At issue is an anti-terrorism law that Bush pushed through Congress last year taking away the right of the foreign terrorist suspects held at the U.S. prison at Guantanamo Bay in Cuba to have a judicial review of their detention.
The decision by the court to hear the two cases was a setback for the Bush administration which had urged the justices to turn down the appeals.
There are about 375 detainees now at the prison which critics, including some of Washington's allies, have demanded be closed. The first arrived more than five years ago after the United States launched its war on terrorism in response to the Sept. 11 attacks.
The indefinite detention and allegations of prisoner mistreatment at Guantanamo, which the U.S. military denies, have tarnished the U.S. image abroad. Human rights groups have demanded Guantanamo be closed and detainees charged with crimes or released.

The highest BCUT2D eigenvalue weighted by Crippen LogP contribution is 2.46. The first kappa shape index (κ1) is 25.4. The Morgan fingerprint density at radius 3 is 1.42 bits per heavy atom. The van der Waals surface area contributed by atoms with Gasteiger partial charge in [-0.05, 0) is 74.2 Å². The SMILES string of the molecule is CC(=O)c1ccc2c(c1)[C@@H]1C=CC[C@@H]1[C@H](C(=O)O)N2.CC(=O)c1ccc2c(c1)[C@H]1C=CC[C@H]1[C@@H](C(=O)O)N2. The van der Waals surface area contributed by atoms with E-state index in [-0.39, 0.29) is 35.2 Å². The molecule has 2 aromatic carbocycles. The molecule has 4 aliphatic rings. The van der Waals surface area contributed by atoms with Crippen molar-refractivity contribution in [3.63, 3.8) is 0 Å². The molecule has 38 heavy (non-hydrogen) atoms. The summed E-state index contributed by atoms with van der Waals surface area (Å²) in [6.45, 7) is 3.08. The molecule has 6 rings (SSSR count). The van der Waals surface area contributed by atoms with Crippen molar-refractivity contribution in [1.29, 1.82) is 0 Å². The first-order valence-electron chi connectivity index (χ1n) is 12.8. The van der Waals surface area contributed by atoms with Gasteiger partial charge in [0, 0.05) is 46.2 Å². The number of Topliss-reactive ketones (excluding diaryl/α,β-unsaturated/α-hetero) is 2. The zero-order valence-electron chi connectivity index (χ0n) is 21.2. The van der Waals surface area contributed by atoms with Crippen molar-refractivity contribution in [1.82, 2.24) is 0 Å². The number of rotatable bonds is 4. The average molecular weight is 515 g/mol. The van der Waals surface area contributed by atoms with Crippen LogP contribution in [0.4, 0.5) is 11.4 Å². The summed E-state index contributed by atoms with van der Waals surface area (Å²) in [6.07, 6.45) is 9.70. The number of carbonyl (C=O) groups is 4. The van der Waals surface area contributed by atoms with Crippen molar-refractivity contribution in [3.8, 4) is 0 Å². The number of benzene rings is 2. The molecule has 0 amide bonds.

Three of the nine justices in April dissented from the decision to reject the appeals by the Guantanamo prisoners. The high court on Friday gave no explanation for its reversal in now deciding to hear the cases.
After the appeals had been rejected in April, lawyers for the prisoners asked the court to reconsider, and the court on Friday agreed. It has been the first time in decades the high court has granted such a request.
The Supreme Court's action in the Guantanamo cases was announced the day after the justices had ended their 2006-2007 term.